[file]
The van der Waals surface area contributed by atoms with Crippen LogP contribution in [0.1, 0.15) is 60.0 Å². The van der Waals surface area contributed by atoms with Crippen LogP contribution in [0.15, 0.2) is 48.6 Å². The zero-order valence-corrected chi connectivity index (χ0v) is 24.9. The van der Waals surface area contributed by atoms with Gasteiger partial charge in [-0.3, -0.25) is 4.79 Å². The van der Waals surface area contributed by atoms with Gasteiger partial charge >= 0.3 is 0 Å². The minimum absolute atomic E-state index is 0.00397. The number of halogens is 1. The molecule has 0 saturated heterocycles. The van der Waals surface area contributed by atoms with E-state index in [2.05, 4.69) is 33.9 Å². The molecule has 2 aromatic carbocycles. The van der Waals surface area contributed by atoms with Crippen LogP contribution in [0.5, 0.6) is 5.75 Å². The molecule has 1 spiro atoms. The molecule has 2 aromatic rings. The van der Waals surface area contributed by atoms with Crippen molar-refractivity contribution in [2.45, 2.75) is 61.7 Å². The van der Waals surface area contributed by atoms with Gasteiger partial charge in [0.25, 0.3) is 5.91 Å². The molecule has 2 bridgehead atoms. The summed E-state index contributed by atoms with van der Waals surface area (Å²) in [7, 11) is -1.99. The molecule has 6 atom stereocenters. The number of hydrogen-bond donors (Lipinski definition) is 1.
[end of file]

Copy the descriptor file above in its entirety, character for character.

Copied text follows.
The van der Waals surface area contributed by atoms with Crippen LogP contribution in [0.1, 0.15) is 60.0 Å². The van der Waals surface area contributed by atoms with Crippen LogP contribution in [0.15, 0.2) is 48.6 Å². The zero-order valence-corrected chi connectivity index (χ0v) is 24.9. The van der Waals surface area contributed by atoms with Gasteiger partial charge in [-0.3, -0.25) is 4.79 Å². The van der Waals surface area contributed by atoms with Gasteiger partial charge >= 0.3 is 0 Å². The minimum absolute atomic E-state index is 0.00397. The number of halogens is 1. The molecule has 0 saturated heterocycles. The van der Waals surface area contributed by atoms with E-state index in [2.05, 4.69) is 33.9 Å². The molecule has 2 aromatic carbocycles. The van der Waals surface area contributed by atoms with Crippen LogP contribution in [0.5, 0.6) is 5.75 Å². The molecule has 1 spiro atoms. The molecule has 2 aromatic rings. The van der Waals surface area contributed by atoms with Crippen molar-refractivity contribution in [2.45, 2.75) is 61.7 Å². The van der Waals surface area contributed by atoms with Gasteiger partial charge in [0.25, 0.3) is 5.91 Å². The molecule has 2 bridgehead atoms. The summed E-state index contributed by atoms with van der Waals surface area (Å²) in [7, 11) is -1.99. The molecule has 6 atom stereocenters. The number of hydrogen-bond donors (Lipinski definition) is 1.